More than 90 million people could be forced into “extreme deprivation” this year as developing and emerging economies are hit hardest by the coronavirus pandemic, the International Monetary Fund (IMF) has warned.
In its latest World Economic Outlook, the world’s lender of last resort predicts the pandemic will undo decades of progress in reducing global inequality and poverty, leaving the poorest nations worst affected.
The report forecasts a global contraction in gross domestic product (GDP) of -4.4% in 2020, slightly more positive than its last forecast in June, followed by a recovery of 5.2% in 2021, leaving global output smaller than it was pre-pandemic in 2019.
The IMF sees the UK economy shrinking by 9.8% in 2020, implying further retraction this year after the latest GDP figures for August showed the economy was still 9.2% smaller than in February.
While the IMF says the negative economic impact of COVID-19 has been truly global with no nation spared, it makes clear more than 150 nations it does not classify as advanced economies will be worst affected.
The growth in per-capita income for emerging and developing economies will be lower than in advanced economies, with women, the young and the low-paid suffering most.
“The poor are getting poorer with close to 90 million people expected to fall into extreme deprivation this year. The ascent out of this calamity is likely to be long, uneven, and highly uncertain,” said Gita Gopinath, the IMF chief economist.
The report also examined the impact of lockdown measures around the world, concluding that while they were effective in reducing infection rates, removing them will not trigger recovery as long as consumers practice “voluntary social distancing” because of their fear of infection.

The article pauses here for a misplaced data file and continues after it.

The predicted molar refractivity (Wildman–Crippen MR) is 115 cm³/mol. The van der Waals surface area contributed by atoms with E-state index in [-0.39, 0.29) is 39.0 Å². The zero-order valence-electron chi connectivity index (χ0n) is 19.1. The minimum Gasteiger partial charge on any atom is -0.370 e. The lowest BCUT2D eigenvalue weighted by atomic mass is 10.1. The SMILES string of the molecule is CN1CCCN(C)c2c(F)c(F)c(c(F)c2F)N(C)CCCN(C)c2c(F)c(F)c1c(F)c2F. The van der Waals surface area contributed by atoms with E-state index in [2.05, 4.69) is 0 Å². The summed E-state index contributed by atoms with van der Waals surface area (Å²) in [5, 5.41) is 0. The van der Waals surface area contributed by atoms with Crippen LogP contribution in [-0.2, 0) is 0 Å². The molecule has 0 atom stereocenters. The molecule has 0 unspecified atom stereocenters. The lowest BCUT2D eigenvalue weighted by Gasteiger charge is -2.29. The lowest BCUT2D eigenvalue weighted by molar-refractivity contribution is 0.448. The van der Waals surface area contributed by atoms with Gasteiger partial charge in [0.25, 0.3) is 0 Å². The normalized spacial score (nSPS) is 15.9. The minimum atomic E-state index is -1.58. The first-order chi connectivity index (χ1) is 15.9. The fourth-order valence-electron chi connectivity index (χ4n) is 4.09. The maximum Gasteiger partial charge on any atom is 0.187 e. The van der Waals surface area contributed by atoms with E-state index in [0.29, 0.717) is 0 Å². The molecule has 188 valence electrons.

The IMF says lockdowns “may pave the way to a faster economic recovery” if they contain the epidemic and thus limit the extent of voluntary social distancing.
With this in mind, it urges governments around the world to continue funding economic support and stimulus packages, such as the furlough scheme in the UK, which will be replaced by a less generous Job Support Scheme at the end of October.
The report also praises governments for launching extraordinary economic interventions, crediting them with “preventing a recurrence of the financial catastrophe of 2008-09.”
But huge uncertainty remains, and the economic outlook is indivisible from the progress of the pandemic and the search for a vaccine.
“There remains tremendous uncertainty around the outlook with both downside and upside risks,” said Gopinath.
“The virus is resurging with localised lockdowns being re-instituted. If this worsens and prospects for treatments and vaccines deteriorate, the toll on economic activity would be severe, and likely amplified by severe financial market turmoil.
“Growing restrictions on trade and investment and rising geopolitical uncertainty could harm the recovery.
“On the upside, faster and more widespread availability of tests, treatments, vaccines, and additional policy stimulus can significantly improve outcomes.”